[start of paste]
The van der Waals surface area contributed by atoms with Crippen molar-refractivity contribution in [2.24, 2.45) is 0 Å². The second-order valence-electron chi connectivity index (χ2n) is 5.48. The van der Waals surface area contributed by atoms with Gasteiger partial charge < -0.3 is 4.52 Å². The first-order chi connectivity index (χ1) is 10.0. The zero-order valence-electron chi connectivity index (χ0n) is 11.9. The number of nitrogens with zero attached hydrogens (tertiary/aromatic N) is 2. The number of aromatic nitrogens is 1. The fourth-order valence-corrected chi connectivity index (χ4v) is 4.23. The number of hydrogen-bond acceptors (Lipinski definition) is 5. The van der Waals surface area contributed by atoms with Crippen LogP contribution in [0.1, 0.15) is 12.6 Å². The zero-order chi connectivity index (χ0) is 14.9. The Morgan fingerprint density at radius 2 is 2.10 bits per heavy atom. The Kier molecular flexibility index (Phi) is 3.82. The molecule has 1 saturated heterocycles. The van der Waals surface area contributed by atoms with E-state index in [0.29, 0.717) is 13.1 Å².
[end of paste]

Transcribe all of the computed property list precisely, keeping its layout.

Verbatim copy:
The van der Waals surface area contributed by atoms with Crippen molar-refractivity contribution in [2.24, 2.45) is 0 Å². The second-order valence-electron chi connectivity index (χ2n) is 5.48. The van der Waals surface area contributed by atoms with Gasteiger partial charge < -0.3 is 4.52 Å². The first-order chi connectivity index (χ1) is 10.0. The zero-order valence-electron chi connectivity index (χ0n) is 11.9. The number of nitrogens with zero attached hydrogens (tertiary/aromatic N) is 2. The number of aromatic nitrogens is 1. The fourth-order valence-corrected chi connectivity index (χ4v) is 4.23. The number of hydrogen-bond acceptors (Lipinski definition) is 5. The van der Waals surface area contributed by atoms with Crippen LogP contribution in [0.1, 0.15) is 12.6 Å². The zero-order chi connectivity index (χ0) is 14.9. The Morgan fingerprint density at radius 2 is 2.10 bits per heavy atom. The Kier molecular flexibility index (Phi) is 3.82. The molecule has 1 saturated heterocycles. The van der Waals surface area contributed by atoms with E-state index in [0.29, 0.717) is 13.1 Å².